A fun topic! But I can’t imagine any state actually picking up and moving its capital anymore. I live near Chicago but have never needed to travel to Springfield (aside for a sightseeing trip as a kid) for any service, as essential services like Sec of State are scattered all over. I lived in Nevada for a while, and I imagine most of Carson City’s services are duplicated in Clark County. I don’t recall a stream of Las Vegans traveling up 95 to Carson 🙂

  2. James says:

    I love your site. And yet, as is so often the case on the Internet, it is the urge to nit-pick that has inspired me to comment.

    How about Columbia, South Carolina? Looks like it’s about 2.4 miles from the population center to the capitol building, as the proverbial crow flies.

  3. Bill Cary says:

    The most conveniently-located state capital with respect to the center of population would have to be Rhode Island, followed by Connecticut, Minnesota, Oklahoma, Kentucky, Tennessee, and South Carolina in some order.

    • Cape May says:

      The centre of population of Delaware in 2000 was located at 39.397164, -75.561908 – which is in the middle of the Great Cedar Swamp near the Appoquinimink Wildlife Refuge. The distance to the state capital of Dover is 24 miles. For such a small state with a huge population center up north, this isn’t bad at all. Dover is pretty much located smack dab in the geographic centre of the state.

  4. A Note on How I Came Up with "Most Convenient"

    Regular readers know I’m all about coming up with the easiest solution that provides a decent result. That’s not because I don’t care about exactness but because I’m lazy and I like to call it a day with a simple Close Enough.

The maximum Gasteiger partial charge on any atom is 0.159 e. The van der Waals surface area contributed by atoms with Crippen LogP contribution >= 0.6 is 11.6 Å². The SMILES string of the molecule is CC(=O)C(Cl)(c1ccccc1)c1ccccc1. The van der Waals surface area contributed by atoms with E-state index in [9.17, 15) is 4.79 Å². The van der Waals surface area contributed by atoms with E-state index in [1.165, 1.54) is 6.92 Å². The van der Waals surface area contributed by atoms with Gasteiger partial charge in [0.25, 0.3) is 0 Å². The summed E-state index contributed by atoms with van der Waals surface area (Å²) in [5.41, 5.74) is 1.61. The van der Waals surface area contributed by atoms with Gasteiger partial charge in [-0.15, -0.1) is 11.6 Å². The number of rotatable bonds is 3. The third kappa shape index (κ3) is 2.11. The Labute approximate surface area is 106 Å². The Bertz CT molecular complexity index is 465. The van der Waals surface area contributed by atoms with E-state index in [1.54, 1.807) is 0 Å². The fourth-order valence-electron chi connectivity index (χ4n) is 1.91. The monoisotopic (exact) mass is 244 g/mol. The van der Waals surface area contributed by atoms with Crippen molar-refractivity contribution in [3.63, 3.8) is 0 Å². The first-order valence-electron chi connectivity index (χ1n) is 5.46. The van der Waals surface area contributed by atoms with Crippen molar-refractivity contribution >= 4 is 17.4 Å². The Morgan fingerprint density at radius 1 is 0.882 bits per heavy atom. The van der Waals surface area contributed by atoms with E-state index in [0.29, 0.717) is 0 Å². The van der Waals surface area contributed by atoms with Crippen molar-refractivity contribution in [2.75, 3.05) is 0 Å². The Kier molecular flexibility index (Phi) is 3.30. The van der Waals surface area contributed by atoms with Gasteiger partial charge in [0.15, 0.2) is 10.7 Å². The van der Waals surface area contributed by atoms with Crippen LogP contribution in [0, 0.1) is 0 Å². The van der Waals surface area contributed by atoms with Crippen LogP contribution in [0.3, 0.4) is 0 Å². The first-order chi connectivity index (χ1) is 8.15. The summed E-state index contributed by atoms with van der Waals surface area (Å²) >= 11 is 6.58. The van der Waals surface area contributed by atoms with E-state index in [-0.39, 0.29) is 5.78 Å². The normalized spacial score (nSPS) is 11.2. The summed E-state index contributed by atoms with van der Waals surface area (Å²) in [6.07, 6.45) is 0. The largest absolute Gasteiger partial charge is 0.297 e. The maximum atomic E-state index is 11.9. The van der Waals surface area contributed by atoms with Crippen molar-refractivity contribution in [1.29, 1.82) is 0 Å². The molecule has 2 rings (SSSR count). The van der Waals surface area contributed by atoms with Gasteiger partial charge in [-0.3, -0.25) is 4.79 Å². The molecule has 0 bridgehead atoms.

There are probably many different ways I could have estimated the value. James suggests a great one — probably the best one: as the crow flies from the lat/long of the center of population to the dome of the state capitol building. I used an easier method: I plopped the lat/long into Google Maps, let it auto select whatever road happened to be closest to it, and asked for driving directions by road to the name of the capital city. This lacks a certain precision especially when deciding among several nearly equal possibilities but I selected it purely because it was simple and because I had to repeat it 50 times. Subjective? Arbitrary? Totalitarian? Absolutely!

    Using that admittedly flawed Close Enough method, here are the Top 5 which you can examine yourself on Google Maps by following the links:

    Different methods will select different orders, but in reality there isn’t a tangible difference between any of the top results. Wouldn’t it be cool if the public actually cared about this honorific and it somehow sparked a rivalry between Maine and South Carolina?!?

  5. gS49 says:

    How about a comparison of the population center and the geographic center of each state (and the country). Altho I suspect that the geographic center of Florida may be in the Gulf!

  6. Matt says:

    Perhaps even “dumber” than the location of any U.S. state capital (save Alaska’s) is the capital of British Columbia, Canada: Victoria, which is on an island reachable only by boat or plane.

  7. James D says:

    It’s slightly disappointing that no state’s population center is in another state. I was hoping that New York would turn out to be Suffern, NJ, or something.

  8. Matt says:

    Perhaps nothing, though, can beat the inconvenience of Myanmar’s new capital city, Naypyidaw, built from scratch in the middle of the jungle over the past five years. Supposedly the military regime moved the capital there so the masses won’t be able to overthrow the regime in a revolution like they could in a big city like St. Petersburg or Paris. The government buildings are all spread out over many miles — urban sprawl as insurance against regime change.